Miracle Creek is a shocking literary courtroom drama
Some of the links in this post are affiliate links. This means that at no additional cost to you, I will earn a commission if you click through and make a purchase. This will help me to continue creating content you'll love!
Miracle Creek is a shocking examination of parenthood, marriage, immigration, and care-giving, tucked inside a literary courtroom mystery.
Angie Kim does an amazing job at balancing multiple perspectives without bogging readers down in legal drama. Instead, Kim uses the trial at the center of the story to reveal each character's secret truths - and let me tell you, they will shock you and make you wonder how many people walk around with secrets to tell.
The book opens a year after the incident that killed two people. Elizabeth Ward is on trial for murder after she allegedly dropped her son off for his HBOT treatment and went down to the creek nearby to have a drink of wine and smoke cigarettes - the same cigarettes that are said to have been used to start the fire at the oxygen tanks at Miracle Submarine.
Pak and Young Yoo own the Miracle Submarine, which provides hyperbaric oxygen therapy (HBOT) as a treatment for a variety of health issues, including autism and infertility. Both Yoos and their daughter, Mary, are present in the courtroom. Pak and Mary suffered injuries as a result of the explosion and subsequent fire.
The setting is tense as Kim immediately reveals evidence of perjury (no spoilers, I promise!). As witnesses take the stand, she uses each character to reveal their backstory and what led them to pursue HBOT treatment and how they came to be present at Miracle Submarine that day. Each chapter is just long enough to get your heart racing before it ends and you're taken back to the courtroom, attempting to line up questioning with the truth each character's past just revealed.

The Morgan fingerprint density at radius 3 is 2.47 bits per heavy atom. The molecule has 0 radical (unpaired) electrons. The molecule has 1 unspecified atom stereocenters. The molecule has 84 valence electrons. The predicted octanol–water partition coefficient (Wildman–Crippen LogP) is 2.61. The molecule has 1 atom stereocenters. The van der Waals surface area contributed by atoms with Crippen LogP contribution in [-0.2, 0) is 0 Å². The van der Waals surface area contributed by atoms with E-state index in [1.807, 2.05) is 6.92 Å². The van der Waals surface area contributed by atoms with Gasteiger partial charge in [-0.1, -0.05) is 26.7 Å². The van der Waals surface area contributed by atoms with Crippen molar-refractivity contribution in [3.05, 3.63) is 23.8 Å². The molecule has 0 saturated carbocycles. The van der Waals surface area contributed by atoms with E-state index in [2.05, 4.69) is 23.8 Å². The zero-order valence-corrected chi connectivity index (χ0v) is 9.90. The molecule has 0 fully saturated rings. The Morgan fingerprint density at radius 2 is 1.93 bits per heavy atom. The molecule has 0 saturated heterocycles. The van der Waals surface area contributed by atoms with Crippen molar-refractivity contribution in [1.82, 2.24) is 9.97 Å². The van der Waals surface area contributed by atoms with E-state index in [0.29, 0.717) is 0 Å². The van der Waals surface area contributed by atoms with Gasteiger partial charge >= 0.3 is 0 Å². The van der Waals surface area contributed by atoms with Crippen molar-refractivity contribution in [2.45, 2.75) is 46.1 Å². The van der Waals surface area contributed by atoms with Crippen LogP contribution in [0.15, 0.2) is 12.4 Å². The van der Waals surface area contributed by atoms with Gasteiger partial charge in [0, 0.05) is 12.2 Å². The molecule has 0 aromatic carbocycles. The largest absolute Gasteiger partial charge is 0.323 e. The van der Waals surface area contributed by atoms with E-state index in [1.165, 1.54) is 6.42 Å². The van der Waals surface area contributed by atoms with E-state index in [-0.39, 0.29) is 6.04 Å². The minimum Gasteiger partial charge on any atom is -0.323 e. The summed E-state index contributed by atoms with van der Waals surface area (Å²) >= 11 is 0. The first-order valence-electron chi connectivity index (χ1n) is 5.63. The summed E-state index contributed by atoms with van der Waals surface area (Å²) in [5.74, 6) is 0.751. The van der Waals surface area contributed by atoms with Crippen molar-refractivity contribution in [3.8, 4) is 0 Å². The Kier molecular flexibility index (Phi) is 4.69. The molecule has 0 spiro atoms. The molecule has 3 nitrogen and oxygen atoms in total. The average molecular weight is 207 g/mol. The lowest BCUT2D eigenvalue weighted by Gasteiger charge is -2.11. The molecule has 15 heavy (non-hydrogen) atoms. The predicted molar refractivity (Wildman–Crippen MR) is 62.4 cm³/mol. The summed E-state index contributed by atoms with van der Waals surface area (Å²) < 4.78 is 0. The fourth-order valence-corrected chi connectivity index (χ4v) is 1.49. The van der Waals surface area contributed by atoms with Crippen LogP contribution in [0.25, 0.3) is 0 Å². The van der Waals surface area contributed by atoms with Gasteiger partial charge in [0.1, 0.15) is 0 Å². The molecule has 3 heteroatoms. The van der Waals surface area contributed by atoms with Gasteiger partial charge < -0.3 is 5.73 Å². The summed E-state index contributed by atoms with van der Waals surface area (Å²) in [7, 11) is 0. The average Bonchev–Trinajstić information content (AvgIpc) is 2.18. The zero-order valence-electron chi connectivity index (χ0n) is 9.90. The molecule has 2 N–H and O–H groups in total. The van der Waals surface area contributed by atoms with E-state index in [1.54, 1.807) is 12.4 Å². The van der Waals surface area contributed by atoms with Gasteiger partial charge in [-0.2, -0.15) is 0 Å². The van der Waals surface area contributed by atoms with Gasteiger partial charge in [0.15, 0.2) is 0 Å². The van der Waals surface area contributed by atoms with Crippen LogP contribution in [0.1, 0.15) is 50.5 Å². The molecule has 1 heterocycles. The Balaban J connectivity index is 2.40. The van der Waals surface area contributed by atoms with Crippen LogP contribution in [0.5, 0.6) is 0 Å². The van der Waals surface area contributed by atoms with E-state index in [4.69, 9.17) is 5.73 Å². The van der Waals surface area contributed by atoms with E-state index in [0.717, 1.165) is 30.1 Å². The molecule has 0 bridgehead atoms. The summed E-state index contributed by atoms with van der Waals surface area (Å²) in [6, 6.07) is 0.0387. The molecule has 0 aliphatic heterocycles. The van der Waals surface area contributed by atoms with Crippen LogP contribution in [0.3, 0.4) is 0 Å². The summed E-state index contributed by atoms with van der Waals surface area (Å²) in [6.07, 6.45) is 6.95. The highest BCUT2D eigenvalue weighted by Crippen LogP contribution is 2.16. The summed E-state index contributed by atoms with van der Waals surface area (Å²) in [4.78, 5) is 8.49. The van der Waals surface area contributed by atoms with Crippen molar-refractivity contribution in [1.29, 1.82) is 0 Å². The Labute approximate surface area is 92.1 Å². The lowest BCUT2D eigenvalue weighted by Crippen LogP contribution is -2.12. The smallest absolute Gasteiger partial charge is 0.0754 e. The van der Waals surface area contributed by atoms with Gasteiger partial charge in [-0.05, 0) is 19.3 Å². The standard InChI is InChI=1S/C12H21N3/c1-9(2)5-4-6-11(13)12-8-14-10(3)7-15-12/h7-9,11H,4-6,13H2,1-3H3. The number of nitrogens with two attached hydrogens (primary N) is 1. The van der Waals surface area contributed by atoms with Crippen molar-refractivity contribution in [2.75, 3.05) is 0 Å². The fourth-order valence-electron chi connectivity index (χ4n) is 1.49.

As the owners of the Miracle Submarine, Pak and Young are under a microscope as the defense attempts to turn the reasonable doubt of the jury toward questioning their culpability. With each turn of the defense, we learn more about the lives of both characters and their daughter. Young and Mary arrived to the United States without Pak and lived with a host family. Mary resented her mother who began working long hours, unable to drive home to spend time with her daughter after school. Moving to the United States changed the dynamics of their relationship, all of which was out of Young's control. Meanwhile, Pak was left a "goose father" in Korea - a man without his family.
As the story moves on, the reader learns about the mothers of the special needs children undergoing a suite of treatments in addition to the "double dives" at Miracle Submarine. Elizabeth's son, Henry, was autistic and on a strict, regimented diet and treatment schedule that left them almost no time to relax or enjoy one another's company. This regimentation left Elizabeth exhausted but hyper-focused on any and all of Henry's behaviors. As the prosecution pursues their case against Elizabeth, the reader learns more about her early days dealing with Henry's autism and the alienation she felt from other new mothers with children who weren't developmentally different.
The story has many moving parts, yet the suite of characters was never overwhelming or unnecessary. This story was a brutally honest look at how the pressures of being the best parent and providing the very best everything for your child can lead to unintended consequences.
If you're looking for a literary dive into parenthood - from caregiving to the immigrant experience - wrapped in a murder mystery, then you should definitely pick up this book.
This is my Review of the Month for the review collection on LovelyAudiobooks.info
Have you read Miracle Creek? Will you be adding it to your TBR? Let me know in the comments!